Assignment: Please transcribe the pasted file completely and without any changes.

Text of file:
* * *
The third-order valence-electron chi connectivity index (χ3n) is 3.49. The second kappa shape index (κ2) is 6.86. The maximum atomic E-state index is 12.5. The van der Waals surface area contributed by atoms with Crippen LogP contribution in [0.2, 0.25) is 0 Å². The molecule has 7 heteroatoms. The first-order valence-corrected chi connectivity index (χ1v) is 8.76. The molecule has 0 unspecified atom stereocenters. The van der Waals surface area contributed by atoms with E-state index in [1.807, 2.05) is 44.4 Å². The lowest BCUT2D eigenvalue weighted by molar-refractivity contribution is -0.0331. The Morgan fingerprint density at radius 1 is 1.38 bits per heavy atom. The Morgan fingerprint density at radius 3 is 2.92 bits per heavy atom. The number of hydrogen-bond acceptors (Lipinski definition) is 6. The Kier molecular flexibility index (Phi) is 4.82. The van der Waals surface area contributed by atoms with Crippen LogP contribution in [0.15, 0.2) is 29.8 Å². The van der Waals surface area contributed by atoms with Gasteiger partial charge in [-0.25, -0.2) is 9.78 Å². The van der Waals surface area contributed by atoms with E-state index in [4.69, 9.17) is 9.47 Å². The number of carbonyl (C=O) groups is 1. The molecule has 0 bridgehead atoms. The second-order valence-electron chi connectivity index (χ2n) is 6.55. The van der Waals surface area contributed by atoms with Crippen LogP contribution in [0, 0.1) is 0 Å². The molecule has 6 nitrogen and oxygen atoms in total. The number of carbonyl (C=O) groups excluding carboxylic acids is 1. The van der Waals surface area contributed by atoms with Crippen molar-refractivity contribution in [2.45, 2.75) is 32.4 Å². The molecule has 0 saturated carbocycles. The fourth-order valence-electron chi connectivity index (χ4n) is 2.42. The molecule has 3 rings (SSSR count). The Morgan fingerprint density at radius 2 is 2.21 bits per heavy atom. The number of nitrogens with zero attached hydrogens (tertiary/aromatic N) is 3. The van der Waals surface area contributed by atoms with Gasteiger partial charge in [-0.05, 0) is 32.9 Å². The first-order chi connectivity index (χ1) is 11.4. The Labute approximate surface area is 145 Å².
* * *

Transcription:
The third-order valence-electron chi connectivity index (χ3n) is 3.49. The second kappa shape index (κ2) is 6.86. The maximum atomic E-state index is 12.5. The van der Waals surface area contributed by atoms with Crippen LogP contribution in [0.2, 0.25) is 0 Å². The molecule has 7 heteroatoms. The first-order valence-corrected chi connectivity index (χ1v) is 8.76. The molecule has 0 unspecified atom stereocenters. The van der Waals surface area contributed by atoms with E-state index in [1.807, 2.05) is 44.4 Å². The lowest BCUT2D eigenvalue weighted by molar-refractivity contribution is -0.0331. The Morgan fingerprint density at radius 1 is 1.38 bits per heavy atom. The Morgan fingerprint density at radius 3 is 2.92 bits per heavy atom. The number of hydrogen-bond acceptors (Lipinski definition) is 6. The Kier molecular flexibility index (Phi) is 4.82. The van der Waals surface area contributed by atoms with Crippen LogP contribution in [0.15, 0.2) is 29.8 Å². The van der Waals surface area contributed by atoms with Gasteiger partial charge in [-0.25, -0.2) is 9.78 Å². The van der Waals surface area contributed by atoms with E-state index in [4.69, 9.17) is 9.47 Å². The number of carbonyl (C=O) groups is 1. The molecule has 0 bridgehead atoms. The second-order valence-electron chi connectivity index (χ2n) is 6.55. The van der Waals surface area contributed by atoms with Crippen LogP contribution in [0, 0.1) is 0 Å². The molecule has 6 nitrogen and oxygen atoms in total. The number of carbonyl (C=O) groups excluding carboxylic acids is 1. The van der Waals surface area contributed by atoms with Crippen molar-refractivity contribution in [2.45, 2.75) is 32.4 Å². The molecule has 0 saturated carbocycles. The fourth-order valence-electron chi connectivity index (χ4n) is 2.42. The molecule has 3 rings (SSSR count). The Morgan fingerprint density at radius 2 is 2.21 bits per heavy atom. The number of nitrogens with zero attached hydrogens (tertiary/aromatic N) is 3. The van der Waals surface area contributed by atoms with Gasteiger partial charge in [-0.05, 0) is 32.9 Å². The first-order chi connectivity index (χ1) is 11.4. The Labute approximate surface area is 145 Å².